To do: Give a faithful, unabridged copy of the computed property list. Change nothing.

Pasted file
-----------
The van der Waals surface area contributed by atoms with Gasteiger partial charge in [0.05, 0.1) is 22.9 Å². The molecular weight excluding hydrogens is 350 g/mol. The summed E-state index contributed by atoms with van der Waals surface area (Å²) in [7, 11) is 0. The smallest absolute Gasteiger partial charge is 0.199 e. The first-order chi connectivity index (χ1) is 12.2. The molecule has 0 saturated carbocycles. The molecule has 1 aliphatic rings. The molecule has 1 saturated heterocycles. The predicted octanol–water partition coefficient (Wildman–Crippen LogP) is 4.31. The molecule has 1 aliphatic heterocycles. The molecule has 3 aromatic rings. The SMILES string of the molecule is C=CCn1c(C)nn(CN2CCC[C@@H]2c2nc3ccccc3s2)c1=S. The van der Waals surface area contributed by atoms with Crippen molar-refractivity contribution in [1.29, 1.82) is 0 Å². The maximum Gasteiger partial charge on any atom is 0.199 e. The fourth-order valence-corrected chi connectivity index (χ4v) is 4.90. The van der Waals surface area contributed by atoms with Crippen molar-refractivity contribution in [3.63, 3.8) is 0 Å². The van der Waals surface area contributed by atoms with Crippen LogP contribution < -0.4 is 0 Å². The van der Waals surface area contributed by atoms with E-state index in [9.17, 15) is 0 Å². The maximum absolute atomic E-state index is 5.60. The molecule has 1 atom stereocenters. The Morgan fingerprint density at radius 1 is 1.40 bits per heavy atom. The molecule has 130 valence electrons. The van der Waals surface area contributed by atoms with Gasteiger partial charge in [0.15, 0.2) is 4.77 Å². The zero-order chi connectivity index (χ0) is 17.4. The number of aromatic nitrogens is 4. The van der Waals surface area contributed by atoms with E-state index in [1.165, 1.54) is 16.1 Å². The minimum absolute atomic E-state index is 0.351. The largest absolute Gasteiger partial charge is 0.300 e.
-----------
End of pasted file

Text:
The van der Waals surface area contributed by atoms with Gasteiger partial charge in [0.05, 0.1) is 22.9 Å². The molecular weight excluding hydrogens is 350 g/mol. The summed E-state index contributed by atoms with van der Waals surface area (Å²) in [7, 11) is 0. The smallest absolute Gasteiger partial charge is 0.199 e. The first-order chi connectivity index (χ1) is 12.2. The molecule has 0 saturated carbocycles. The molecule has 1 aliphatic rings. The molecule has 1 saturated heterocycles. The predicted octanol–water partition coefficient (Wildman–Crippen LogP) is 4.31. The molecule has 1 aliphatic heterocycles. The molecule has 3 aromatic rings. The SMILES string of the molecule is C=CCn1c(C)nn(CN2CCC[C@@H]2c2nc3ccccc3s2)c1=S. The van der Waals surface area contributed by atoms with Crippen molar-refractivity contribution in [1.29, 1.82) is 0 Å². The maximum Gasteiger partial charge on any atom is 0.199 e. The fourth-order valence-corrected chi connectivity index (χ4v) is 4.90. The van der Waals surface area contributed by atoms with Crippen molar-refractivity contribution in [3.63, 3.8) is 0 Å². The van der Waals surface area contributed by atoms with Crippen LogP contribution < -0.4 is 0 Å². The van der Waals surface area contributed by atoms with E-state index in [9.17, 15) is 0 Å². The maximum absolute atomic E-state index is 5.60. The molecule has 1 atom stereocenters. The Morgan fingerprint density at radius 1 is 1.40 bits per heavy atom. The molecule has 130 valence electrons. The van der Waals surface area contributed by atoms with Gasteiger partial charge in [0.15, 0.2) is 4.77 Å². The zero-order chi connectivity index (χ0) is 17.4. The number of aromatic nitrogens is 4. The van der Waals surface area contributed by atoms with E-state index in [1.165, 1.54) is 16.1 Å². The minimum absolute atomic E-state index is 0.351. The largest absolute Gasteiger partial charge is 0.300 e.